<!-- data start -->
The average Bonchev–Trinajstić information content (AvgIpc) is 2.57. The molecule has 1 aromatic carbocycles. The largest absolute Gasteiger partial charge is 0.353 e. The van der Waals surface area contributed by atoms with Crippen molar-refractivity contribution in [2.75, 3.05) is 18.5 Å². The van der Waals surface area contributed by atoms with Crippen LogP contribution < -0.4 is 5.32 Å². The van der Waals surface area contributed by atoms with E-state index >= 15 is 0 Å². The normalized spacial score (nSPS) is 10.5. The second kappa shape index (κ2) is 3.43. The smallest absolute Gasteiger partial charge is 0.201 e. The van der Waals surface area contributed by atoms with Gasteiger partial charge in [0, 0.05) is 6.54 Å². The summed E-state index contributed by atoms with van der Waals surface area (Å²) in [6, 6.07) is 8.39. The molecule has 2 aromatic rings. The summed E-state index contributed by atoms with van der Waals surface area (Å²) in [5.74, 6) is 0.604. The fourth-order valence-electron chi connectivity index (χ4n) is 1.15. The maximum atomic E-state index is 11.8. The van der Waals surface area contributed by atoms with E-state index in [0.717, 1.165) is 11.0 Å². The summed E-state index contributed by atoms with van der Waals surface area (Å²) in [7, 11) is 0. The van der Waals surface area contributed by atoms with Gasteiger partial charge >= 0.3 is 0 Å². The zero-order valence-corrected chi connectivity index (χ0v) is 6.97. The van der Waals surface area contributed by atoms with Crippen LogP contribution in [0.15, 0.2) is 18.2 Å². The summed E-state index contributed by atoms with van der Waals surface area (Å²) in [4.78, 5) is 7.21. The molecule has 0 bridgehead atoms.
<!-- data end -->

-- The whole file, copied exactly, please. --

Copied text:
The average Bonchev–Trinajstić information content (AvgIpc) is 2.57. The molecule has 1 aromatic carbocycles. The largest absolute Gasteiger partial charge is 0.353 e. The van der Waals surface area contributed by atoms with Crippen molar-refractivity contribution in [2.75, 3.05) is 18.5 Å². The van der Waals surface area contributed by atoms with Crippen LogP contribution < -0.4 is 5.32 Å². The van der Waals surface area contributed by atoms with E-state index >= 15 is 0 Å². The normalized spacial score (nSPS) is 10.5. The second kappa shape index (κ2) is 3.43. The smallest absolute Gasteiger partial charge is 0.201 e. The van der Waals surface area contributed by atoms with Gasteiger partial charge in [0, 0.05) is 6.54 Å². The summed E-state index contributed by atoms with van der Waals surface area (Å²) in [6, 6.07) is 8.39. The molecule has 2 aromatic rings. The summed E-state index contributed by atoms with van der Waals surface area (Å²) in [5.74, 6) is 0.604. The fourth-order valence-electron chi connectivity index (χ4n) is 1.15. The maximum atomic E-state index is 11.8. The van der Waals surface area contributed by atoms with E-state index in [0.717, 1.165) is 11.0 Å². The summed E-state index contributed by atoms with van der Waals surface area (Å²) in [7, 11) is 0. The van der Waals surface area contributed by atoms with Gasteiger partial charge >= 0.3 is 0 Å². The zero-order valence-corrected chi connectivity index (χ0v) is 6.97. The van der Waals surface area contributed by atoms with Crippen LogP contribution in [0.15, 0.2) is 18.2 Å². The summed E-state index contributed by atoms with van der Waals surface area (Å²) in [4.78, 5) is 7.21. The molecule has 0 bridgehead atoms.